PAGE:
st. paul

Showing 3 posts tagged st. paul

Mystery Window
Our hardworking intern Blaine has been processing the Larsen Stained Glass collection of drawings and plans for mostly church windows.  She has identified quite a few.  The window above has been a stumper.  On the back of the window it says, “Catholic Church - St. Paul.”  We’ve contacted the archdiocese but it is clear that these windows are not in the Cathedral.
The three men on the window are Father Galtier, Bishop Cretin and Archbishop Ireland.  Father Lucien Galtier founded the first church in St. Paul, which led to it’s name change from “Pig’s Eye Landing” to St. Paul.  Bishop Cretin was the first bishop of St. Paul, MN.  He came from the Dubuque, Iowa diocese that sent Galtier to Minnesota.  Archbishop Ireland brought the St. Paul archdiocese into the 20th Century and founded St. Paul Seminary and the University of St. Thomas.
If anybody has an idea of what St. Paul Catholic church this window is from, please email us: specialcoll [at] hclib.org. High-res

Mystery Window

Our hardworking intern Blaine has been processing the Larsen Stained Glass collection of drawings and plans for mostly church windows.  She has identified quite a few.  The window above has been a stumper.  On the back of the window it says, “Catholic Church - St. Paul.”  We’ve contacted the archdiocese but it is clear that these windows are not in the Cathedral.

The three men on the window are Father Galtier, Bishop Cretin and Archbishop Ireland.  Father Lucien Galtier founded the first church in St. Paul, which led to it’s name change from “Pig’s Eye Landing” to St. Paul.  Bishop Cretin was the first bishop of St. Paul, MN.  He came from the Dubuque, Iowa diocese that sent Galtier to Minnesota.  Archbishop Ireland brought the St. Paul archdiocese into the 20th Century and founded St. Paul Seminary and the University of St. Thomas.

If anybody has an idea of what St. Paul Catholic church this window is from, please email us: specialcoll [at] hclib.org.

utnereader:

The Literary Way to Save Cash on Literature: Book readings don’t usually have the, shall we say, glamour of a rock concert or blockbuster film. After one spectacularly under-attended reading in Minneapolis, five organizations, including three local independent publishers—Milkweed Editions, Coffee House Press, and Graywolf Press—the Loft Literary Center, and Rain Taxi Review of Books, were downright dejected. This wasn’t the first time this had happened, and they presumed it wouldn’t be the last.
The organizations sought a creative way to get the Minneapolis and St. Paul literary communities together more often. Some bookstores have been charging customers to go to readings, but the literary quintet preferred to attract crowds and support authors with a carrot rather than a stick. Their solution resembles a trick that coffee shops have used to keep customers coming back: a punch card. Or in this case, a Literary Punch Card.
High-res

utnereader:

The Literary Way to Save Cash on Literature: Book readings don’t usually have the, shall we say, glamour of a rock concert or blockbuster film. After one spectacularly under-attended reading in Minneapolis, five organizations, including three local independent publishers—Milkweed Editions, Coffee House Press, and Graywolf Press—the Loft Literary Center, and Rain Taxi Review of Books, were downright dejected. This wasn’t the first time this had happened, and they presumed it wouldn’t be the last.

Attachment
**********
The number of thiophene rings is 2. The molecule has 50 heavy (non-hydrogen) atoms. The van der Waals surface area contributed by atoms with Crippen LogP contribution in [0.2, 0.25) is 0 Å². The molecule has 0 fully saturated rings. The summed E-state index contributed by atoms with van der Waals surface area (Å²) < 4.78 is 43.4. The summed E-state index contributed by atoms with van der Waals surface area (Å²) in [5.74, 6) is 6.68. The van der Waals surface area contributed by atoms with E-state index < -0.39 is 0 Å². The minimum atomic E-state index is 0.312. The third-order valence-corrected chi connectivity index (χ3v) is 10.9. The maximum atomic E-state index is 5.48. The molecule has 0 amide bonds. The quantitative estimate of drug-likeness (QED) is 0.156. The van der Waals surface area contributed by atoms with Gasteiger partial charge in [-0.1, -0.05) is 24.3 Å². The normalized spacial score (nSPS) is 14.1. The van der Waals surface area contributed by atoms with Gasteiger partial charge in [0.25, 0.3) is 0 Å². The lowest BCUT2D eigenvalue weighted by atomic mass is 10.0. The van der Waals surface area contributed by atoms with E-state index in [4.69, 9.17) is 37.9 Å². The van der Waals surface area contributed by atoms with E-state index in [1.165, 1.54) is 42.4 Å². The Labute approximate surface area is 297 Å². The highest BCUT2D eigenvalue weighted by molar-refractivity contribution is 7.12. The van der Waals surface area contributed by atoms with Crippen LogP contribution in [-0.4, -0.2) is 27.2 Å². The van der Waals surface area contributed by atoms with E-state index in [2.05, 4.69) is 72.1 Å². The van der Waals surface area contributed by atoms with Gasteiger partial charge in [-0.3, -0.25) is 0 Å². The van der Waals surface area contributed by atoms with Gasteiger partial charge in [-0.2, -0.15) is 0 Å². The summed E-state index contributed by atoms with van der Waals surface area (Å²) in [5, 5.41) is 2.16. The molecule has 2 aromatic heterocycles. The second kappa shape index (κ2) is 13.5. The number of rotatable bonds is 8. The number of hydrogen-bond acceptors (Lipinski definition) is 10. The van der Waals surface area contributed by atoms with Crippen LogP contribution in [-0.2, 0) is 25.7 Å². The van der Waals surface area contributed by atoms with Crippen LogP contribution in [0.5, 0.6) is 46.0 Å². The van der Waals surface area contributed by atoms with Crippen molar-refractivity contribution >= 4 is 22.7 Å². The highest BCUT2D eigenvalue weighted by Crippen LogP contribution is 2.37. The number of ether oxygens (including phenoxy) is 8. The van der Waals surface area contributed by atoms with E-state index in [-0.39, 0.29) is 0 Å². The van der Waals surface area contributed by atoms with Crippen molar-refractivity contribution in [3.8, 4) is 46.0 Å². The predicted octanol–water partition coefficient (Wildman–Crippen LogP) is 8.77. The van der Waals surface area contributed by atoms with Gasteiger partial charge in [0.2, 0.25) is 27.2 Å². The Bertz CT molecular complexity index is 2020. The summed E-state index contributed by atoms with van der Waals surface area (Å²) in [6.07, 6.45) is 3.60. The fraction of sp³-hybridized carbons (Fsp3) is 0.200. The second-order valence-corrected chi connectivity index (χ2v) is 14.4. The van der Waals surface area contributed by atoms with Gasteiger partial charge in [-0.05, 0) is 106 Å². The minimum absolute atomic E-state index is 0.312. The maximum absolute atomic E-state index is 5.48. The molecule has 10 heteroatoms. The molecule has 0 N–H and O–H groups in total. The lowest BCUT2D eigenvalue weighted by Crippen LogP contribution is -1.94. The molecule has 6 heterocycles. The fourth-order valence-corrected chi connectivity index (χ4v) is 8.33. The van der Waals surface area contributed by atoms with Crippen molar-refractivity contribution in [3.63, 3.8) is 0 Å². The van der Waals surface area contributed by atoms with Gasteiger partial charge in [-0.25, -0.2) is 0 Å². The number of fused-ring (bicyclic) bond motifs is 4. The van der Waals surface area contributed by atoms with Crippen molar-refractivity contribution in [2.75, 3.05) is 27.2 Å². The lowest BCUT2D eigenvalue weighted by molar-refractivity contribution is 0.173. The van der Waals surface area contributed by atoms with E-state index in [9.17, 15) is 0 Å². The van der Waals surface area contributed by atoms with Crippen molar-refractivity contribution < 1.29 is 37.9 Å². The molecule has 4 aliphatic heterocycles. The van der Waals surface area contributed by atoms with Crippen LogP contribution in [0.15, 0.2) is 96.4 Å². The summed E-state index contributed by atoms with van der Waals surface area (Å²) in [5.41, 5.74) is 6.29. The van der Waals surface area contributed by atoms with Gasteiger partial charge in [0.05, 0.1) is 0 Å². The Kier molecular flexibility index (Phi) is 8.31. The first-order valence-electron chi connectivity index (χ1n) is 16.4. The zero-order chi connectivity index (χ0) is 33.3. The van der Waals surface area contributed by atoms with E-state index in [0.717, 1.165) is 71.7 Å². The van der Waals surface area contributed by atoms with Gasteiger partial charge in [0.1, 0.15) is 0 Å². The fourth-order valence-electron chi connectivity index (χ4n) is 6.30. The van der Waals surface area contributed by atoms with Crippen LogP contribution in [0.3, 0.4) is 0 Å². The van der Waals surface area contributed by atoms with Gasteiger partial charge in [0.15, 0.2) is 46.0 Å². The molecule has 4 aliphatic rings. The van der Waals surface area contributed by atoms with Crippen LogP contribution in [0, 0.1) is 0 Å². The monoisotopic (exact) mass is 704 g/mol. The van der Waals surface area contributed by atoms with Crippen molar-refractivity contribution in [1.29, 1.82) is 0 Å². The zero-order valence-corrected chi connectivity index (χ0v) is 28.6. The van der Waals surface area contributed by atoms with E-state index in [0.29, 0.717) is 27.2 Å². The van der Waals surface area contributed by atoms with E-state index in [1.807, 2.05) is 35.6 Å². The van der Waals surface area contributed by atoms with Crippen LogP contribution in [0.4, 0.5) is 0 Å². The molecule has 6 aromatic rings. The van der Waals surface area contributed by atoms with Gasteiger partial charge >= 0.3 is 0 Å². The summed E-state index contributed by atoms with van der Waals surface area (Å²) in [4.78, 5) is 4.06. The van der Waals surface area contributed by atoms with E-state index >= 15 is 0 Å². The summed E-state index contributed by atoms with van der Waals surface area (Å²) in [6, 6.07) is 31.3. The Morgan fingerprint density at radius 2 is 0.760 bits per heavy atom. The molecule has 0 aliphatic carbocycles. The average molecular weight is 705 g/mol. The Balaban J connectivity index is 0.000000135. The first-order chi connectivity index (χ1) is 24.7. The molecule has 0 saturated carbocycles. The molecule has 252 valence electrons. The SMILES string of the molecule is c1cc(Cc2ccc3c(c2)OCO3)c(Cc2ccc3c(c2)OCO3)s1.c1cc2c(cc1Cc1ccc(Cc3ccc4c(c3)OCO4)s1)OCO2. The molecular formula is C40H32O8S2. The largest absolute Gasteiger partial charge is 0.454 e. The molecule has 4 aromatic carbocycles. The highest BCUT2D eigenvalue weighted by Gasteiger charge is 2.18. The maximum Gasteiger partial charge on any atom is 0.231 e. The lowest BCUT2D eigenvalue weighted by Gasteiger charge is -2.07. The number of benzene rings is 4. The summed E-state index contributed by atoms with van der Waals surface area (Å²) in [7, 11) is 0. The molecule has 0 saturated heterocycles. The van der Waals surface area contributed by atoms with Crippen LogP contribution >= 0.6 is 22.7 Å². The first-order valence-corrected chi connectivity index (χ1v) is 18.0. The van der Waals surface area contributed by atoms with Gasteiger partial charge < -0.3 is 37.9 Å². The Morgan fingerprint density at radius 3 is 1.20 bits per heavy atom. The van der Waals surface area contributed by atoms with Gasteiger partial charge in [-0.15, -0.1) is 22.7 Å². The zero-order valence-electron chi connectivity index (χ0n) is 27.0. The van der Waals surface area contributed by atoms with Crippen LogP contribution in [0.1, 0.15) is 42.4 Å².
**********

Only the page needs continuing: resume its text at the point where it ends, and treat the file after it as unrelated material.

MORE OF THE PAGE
The organizations sought a creative way to get the Minneapolis and St. Paul literary communities together more often. Some bookstores have been charging customers to go to readings, but the literary quintet preferred to attract crowds and support authors with a carrot rather than a stick. Their solution resembles a trick that coffee shops have used to keep customers coming back: a punch card. Or in this case, a Literary Punch Card.

Has tale of Twin Cities become one?
(via Has tale of Twin Cities become one? | StarTribune.com)
An interesting question.  Traditionally, St. Paul has been called the last Eastern city and Minneapolis the first Western city.  There was a distinct rivalry in the 1800s and early 1900s between the two cities in population growth and economic development.
Minneapolis-St. Paul by John S. Adams and Barbara J. VanDrasek notes, “Relics of earlier ethnic concentrations are rapidly disappearing, but the religious and moral differences persist. St Paulites, being more dominantly southern German, Austrian, and Irish, tend to be Catholics…Minneapolis is about as Protestant as St. Paul is Catholic.” The headquarters of Thrivent Financial for Lutherans and Augsburg Fortress Publishing bear witness to the continued Lutheran legacy in Minneapolis. High-res

Has tale of Twin Cities become one?

(via Has tale of Twin Cities become one? | StarTribune.com)

An interesting question.  Traditionally, St. Paul has been called the last Eastern city and Minneapolis the first Western city.  There was a distinct rivalry in the 1800s and early 1900s between the two cities in population growth and economic development.

Minneapolis-St. Paul by John S. Adams and Barbara J. VanDrasek notes, “Relics of earlier ethnic concentrations are rapidly disappearing, but the religious and moral differences persist. St Paulites, being more dominantly southern German, Austrian, and Irish, tend to be Catholics…Minneapolis is about as Protestant as St. Paul is Catholic.” The headquarters of Thrivent Financial for Lutherans and Augsburg Fortress Publishing bear witness to the continued Lutheran legacy in Minneapolis.